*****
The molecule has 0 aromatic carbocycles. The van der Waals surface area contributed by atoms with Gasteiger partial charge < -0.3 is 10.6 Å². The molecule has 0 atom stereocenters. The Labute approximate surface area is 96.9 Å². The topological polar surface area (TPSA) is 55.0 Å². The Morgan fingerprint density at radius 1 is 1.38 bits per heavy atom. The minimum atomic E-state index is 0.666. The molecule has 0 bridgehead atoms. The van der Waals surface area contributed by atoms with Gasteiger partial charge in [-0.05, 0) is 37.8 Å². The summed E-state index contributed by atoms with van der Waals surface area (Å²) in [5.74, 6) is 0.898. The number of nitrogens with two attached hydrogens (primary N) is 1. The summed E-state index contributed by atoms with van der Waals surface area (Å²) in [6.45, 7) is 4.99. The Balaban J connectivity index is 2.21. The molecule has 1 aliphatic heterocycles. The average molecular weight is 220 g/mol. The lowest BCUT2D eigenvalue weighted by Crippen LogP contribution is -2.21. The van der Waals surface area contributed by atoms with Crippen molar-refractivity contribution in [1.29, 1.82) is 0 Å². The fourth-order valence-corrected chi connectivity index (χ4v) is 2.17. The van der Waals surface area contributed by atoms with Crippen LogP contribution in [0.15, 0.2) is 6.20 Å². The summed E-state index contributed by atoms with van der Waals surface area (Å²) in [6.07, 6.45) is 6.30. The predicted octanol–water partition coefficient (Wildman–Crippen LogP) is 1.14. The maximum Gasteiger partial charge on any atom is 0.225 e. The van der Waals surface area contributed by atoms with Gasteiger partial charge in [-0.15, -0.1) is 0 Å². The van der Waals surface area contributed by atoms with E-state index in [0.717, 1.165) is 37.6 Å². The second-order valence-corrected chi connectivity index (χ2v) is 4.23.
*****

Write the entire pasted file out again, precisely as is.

The molecule has 0 aromatic carbocycles. The van der Waals surface area contributed by atoms with Gasteiger partial charge < -0.3 is 10.6 Å². The molecule has 0 atom stereocenters. The Labute approximate surface area is 96.9 Å². The topological polar surface area (TPSA) is 55.0 Å². The Morgan fingerprint density at radius 1 is 1.38 bits per heavy atom. The minimum atomic E-state index is 0.666. The molecule has 0 bridgehead atoms. The van der Waals surface area contributed by atoms with Gasteiger partial charge in [-0.05, 0) is 37.8 Å². The summed E-state index contributed by atoms with van der Waals surface area (Å²) in [5.74, 6) is 0.898. The number of nitrogens with two attached hydrogens (primary N) is 1. The summed E-state index contributed by atoms with van der Waals surface area (Å²) in [6.45, 7) is 4.99. The Balaban J connectivity index is 2.21. The molecule has 1 aliphatic heterocycles. The average molecular weight is 220 g/mol. The lowest BCUT2D eigenvalue weighted by Crippen LogP contribution is -2.21. The van der Waals surface area contributed by atoms with Crippen molar-refractivity contribution in [1.29, 1.82) is 0 Å². The fourth-order valence-corrected chi connectivity index (χ4v) is 2.17. The van der Waals surface area contributed by atoms with Crippen LogP contribution in [0.15, 0.2) is 6.20 Å². The summed E-state index contributed by atoms with van der Waals surface area (Å²) in [6.07, 6.45) is 6.30. The predicted octanol–water partition coefficient (Wildman–Crippen LogP) is 1.14. The maximum Gasteiger partial charge on any atom is 0.225 e. The van der Waals surface area contributed by atoms with Gasteiger partial charge in [-0.15, -0.1) is 0 Å². The van der Waals surface area contributed by atoms with E-state index in [0.717, 1.165) is 37.6 Å². The second-order valence-corrected chi connectivity index (χ2v) is 4.23.